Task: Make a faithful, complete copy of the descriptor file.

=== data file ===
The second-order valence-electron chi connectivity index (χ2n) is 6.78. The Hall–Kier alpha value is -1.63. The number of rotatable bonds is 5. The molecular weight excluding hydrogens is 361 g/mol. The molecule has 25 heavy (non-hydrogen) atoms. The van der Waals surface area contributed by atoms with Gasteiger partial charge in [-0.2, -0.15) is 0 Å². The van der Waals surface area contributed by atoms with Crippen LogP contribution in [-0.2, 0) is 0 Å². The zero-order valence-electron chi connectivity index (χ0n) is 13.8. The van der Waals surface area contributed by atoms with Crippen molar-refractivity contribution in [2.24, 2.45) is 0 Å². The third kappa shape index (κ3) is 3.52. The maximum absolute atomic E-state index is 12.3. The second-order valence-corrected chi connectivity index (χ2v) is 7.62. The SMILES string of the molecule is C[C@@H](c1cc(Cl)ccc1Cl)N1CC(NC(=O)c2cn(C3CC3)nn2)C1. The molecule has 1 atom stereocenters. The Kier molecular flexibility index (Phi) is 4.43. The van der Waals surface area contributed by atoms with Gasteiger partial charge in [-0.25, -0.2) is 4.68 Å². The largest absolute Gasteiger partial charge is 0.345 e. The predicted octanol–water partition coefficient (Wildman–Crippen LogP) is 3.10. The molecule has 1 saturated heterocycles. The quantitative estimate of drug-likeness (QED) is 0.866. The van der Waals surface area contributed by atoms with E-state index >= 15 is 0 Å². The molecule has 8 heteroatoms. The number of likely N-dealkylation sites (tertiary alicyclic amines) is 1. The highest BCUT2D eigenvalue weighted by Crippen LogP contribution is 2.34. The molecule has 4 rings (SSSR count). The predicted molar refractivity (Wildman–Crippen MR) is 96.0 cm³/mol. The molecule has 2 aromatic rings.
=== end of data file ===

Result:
The second-order valence-electron chi connectivity index (χ2n) is 6.78. The Hall–Kier alpha value is -1.63. The number of rotatable bonds is 5. The molecular weight excluding hydrogens is 361 g/mol. The molecule has 25 heavy (non-hydrogen) atoms. The van der Waals surface area contributed by atoms with Gasteiger partial charge in [-0.2, -0.15) is 0 Å². The van der Waals surface area contributed by atoms with Crippen LogP contribution in [-0.2, 0) is 0 Å². The zero-order valence-electron chi connectivity index (χ0n) is 13.8. The van der Waals surface area contributed by atoms with Crippen molar-refractivity contribution in [2.24, 2.45) is 0 Å². The third kappa shape index (κ3) is 3.52. The maximum absolute atomic E-state index is 12.3. The second-order valence-corrected chi connectivity index (χ2v) is 7.62. The SMILES string of the molecule is C[C@@H](c1cc(Cl)ccc1Cl)N1CC(NC(=O)c2cn(C3CC3)nn2)C1. The molecule has 1 atom stereocenters. The Kier molecular flexibility index (Phi) is 4.43. The van der Waals surface area contributed by atoms with Gasteiger partial charge in [-0.25, -0.2) is 4.68 Å². The largest absolute Gasteiger partial charge is 0.345 e. The predicted octanol–water partition coefficient (Wildman–Crippen LogP) is 3.10. The molecule has 1 saturated heterocycles. The quantitative estimate of drug-likeness (QED) is 0.866. The van der Waals surface area contributed by atoms with E-state index >= 15 is 0 Å². The molecule has 8 heteroatoms. The number of likely N-dealkylation sites (tertiary alicyclic amines) is 1. The highest BCUT2D eigenvalue weighted by Crippen LogP contribution is 2.34. The molecule has 4 rings (SSSR count). The predicted molar refractivity (Wildman–Crippen MR) is 96.0 cm³/mol. The molecule has 2 aromatic rings.